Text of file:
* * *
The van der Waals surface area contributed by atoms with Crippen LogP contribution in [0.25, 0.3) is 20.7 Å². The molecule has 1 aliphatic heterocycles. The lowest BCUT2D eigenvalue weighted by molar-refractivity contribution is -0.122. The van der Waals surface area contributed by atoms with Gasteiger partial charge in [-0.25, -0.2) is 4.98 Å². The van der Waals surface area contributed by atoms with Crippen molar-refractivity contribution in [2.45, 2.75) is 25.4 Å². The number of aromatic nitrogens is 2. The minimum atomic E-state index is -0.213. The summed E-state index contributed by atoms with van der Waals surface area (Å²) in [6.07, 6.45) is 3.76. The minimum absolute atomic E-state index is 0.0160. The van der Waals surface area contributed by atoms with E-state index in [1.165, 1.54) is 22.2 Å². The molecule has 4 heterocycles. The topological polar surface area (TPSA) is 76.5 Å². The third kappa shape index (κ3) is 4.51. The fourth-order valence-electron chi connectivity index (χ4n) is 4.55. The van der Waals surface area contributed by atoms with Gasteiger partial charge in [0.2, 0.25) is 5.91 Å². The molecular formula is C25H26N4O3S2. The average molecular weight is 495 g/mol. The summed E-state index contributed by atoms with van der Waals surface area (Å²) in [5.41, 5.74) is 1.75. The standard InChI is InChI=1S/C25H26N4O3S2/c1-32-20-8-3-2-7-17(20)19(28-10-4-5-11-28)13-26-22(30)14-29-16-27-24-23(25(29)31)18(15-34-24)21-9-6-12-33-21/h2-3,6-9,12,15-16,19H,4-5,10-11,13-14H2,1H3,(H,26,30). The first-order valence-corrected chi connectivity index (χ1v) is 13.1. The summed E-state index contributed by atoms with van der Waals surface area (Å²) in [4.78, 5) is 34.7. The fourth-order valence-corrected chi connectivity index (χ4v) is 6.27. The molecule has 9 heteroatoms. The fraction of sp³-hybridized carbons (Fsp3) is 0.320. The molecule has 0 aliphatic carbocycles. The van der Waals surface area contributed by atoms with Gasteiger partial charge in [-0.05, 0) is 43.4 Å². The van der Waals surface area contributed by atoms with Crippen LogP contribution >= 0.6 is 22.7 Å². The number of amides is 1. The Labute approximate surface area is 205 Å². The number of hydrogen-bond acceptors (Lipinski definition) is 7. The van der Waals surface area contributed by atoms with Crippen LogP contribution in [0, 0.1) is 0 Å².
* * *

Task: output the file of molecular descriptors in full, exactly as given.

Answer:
The van der Waals surface area contributed by atoms with Crippen LogP contribution in [0.25, 0.3) is 20.7 Å². The molecule has 1 aliphatic heterocycles. The lowest BCUT2D eigenvalue weighted by molar-refractivity contribution is -0.122. The van der Waals surface area contributed by atoms with Gasteiger partial charge in [-0.25, -0.2) is 4.98 Å². The van der Waals surface area contributed by atoms with Crippen molar-refractivity contribution in [2.45, 2.75) is 25.4 Å². The number of aromatic nitrogens is 2. The minimum atomic E-state index is -0.213. The summed E-state index contributed by atoms with van der Waals surface area (Å²) in [6.07, 6.45) is 3.76. The minimum absolute atomic E-state index is 0.0160. The van der Waals surface area contributed by atoms with E-state index in [1.165, 1.54) is 22.2 Å². The molecule has 4 heterocycles. The topological polar surface area (TPSA) is 76.5 Å². The third kappa shape index (κ3) is 4.51. The fourth-order valence-electron chi connectivity index (χ4n) is 4.55. The van der Waals surface area contributed by atoms with Gasteiger partial charge in [0.2, 0.25) is 5.91 Å². The molecular formula is C25H26N4O3S2. The average molecular weight is 495 g/mol. The summed E-state index contributed by atoms with van der Waals surface area (Å²) in [5.41, 5.74) is 1.75. The standard InChI is InChI=1S/C25H26N4O3S2/c1-32-20-8-3-2-7-17(20)19(28-10-4-5-11-28)13-26-22(30)14-29-16-27-24-23(25(29)31)18(15-34-24)21-9-6-12-33-21/h2-3,6-9,12,15-16,19H,4-5,10-11,13-14H2,1H3,(H,26,30). The first-order valence-corrected chi connectivity index (χ1v) is 13.1. The summed E-state index contributed by atoms with van der Waals surface area (Å²) in [4.78, 5) is 34.7. The fourth-order valence-corrected chi connectivity index (χ4v) is 6.27. The molecule has 9 heteroatoms. The fraction of sp³-hybridized carbons (Fsp3) is 0.320. The molecule has 0 aliphatic carbocycles. The van der Waals surface area contributed by atoms with Gasteiger partial charge in [-0.05, 0) is 43.4 Å². The van der Waals surface area contributed by atoms with Crippen LogP contribution >= 0.6 is 22.7 Å². The number of amides is 1. The Labute approximate surface area is 205 Å². The number of hydrogen-bond acceptors (Lipinski definition) is 7. The van der Waals surface area contributed by atoms with Crippen LogP contribution in [0, 0.1) is 0 Å².